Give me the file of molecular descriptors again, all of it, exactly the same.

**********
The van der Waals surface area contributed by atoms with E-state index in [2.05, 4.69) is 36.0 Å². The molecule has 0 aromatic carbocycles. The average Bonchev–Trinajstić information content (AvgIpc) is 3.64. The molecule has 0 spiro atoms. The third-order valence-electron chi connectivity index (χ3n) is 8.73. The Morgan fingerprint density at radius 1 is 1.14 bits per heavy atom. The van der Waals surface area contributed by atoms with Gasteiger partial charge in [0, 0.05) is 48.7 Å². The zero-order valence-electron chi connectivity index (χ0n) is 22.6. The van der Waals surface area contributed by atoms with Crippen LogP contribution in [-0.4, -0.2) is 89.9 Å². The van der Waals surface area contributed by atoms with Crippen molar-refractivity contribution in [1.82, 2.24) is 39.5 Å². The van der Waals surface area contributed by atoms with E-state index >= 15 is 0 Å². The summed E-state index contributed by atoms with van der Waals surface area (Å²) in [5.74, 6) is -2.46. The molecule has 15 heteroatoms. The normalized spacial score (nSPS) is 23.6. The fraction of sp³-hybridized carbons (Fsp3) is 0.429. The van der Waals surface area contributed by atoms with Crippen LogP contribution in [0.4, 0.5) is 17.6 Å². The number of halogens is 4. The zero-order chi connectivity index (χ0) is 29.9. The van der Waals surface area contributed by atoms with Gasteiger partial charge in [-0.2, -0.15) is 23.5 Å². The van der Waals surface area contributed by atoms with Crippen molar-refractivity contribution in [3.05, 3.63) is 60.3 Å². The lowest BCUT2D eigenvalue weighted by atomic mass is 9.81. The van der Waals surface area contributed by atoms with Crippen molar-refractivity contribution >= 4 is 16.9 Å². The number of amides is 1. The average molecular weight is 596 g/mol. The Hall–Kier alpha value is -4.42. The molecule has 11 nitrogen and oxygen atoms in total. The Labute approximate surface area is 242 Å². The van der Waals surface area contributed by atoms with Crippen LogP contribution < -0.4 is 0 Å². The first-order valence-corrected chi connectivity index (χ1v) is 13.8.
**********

The van der Waals surface area contributed by atoms with E-state index in [2.05, 4.69) is 36.0 Å². The molecule has 0 aromatic carbocycles. The average Bonchev–Trinajstić information content (AvgIpc) is 3.64. The molecule has 0 spiro atoms. The third-order valence-electron chi connectivity index (χ3n) is 8.73. The Morgan fingerprint density at radius 1 is 1.14 bits per heavy atom. The van der Waals surface area contributed by atoms with Gasteiger partial charge in [0, 0.05) is 48.7 Å². The zero-order valence-electron chi connectivity index (χ0n) is 22.6. The van der Waals surface area contributed by atoms with Crippen LogP contribution in [-0.4, -0.2) is 89.9 Å². The van der Waals surface area contributed by atoms with Crippen molar-refractivity contribution in [1.82, 2.24) is 39.5 Å². The van der Waals surface area contributed by atoms with E-state index >= 15 is 0 Å². The summed E-state index contributed by atoms with van der Waals surface area (Å²) in [5.74, 6) is -2.46. The molecule has 15 heteroatoms. The normalized spacial score (nSPS) is 23.6. The fraction of sp³-hybridized carbons (Fsp3) is 0.429. The van der Waals surface area contributed by atoms with Crippen LogP contribution in [0.4, 0.5) is 17.6 Å². The number of halogens is 4. The zero-order chi connectivity index (χ0) is 29.9. The van der Waals surface area contributed by atoms with Gasteiger partial charge in [-0.2, -0.15) is 23.5 Å². The van der Waals surface area contributed by atoms with Crippen molar-refractivity contribution in [3.05, 3.63) is 60.3 Å². The lowest BCUT2D eigenvalue weighted by atomic mass is 9.81. The van der Waals surface area contributed by atoms with Crippen molar-refractivity contribution >= 4 is 16.9 Å². The number of amides is 1. The average molecular weight is 596 g/mol. The Hall–Kier alpha value is -4.42. The molecule has 11 nitrogen and oxygen atoms in total. The Labute approximate surface area is 242 Å². The van der Waals surface area contributed by atoms with Crippen LogP contribution < -0.4 is 0 Å². The first-order valence-corrected chi connectivity index (χ1v) is 13.8.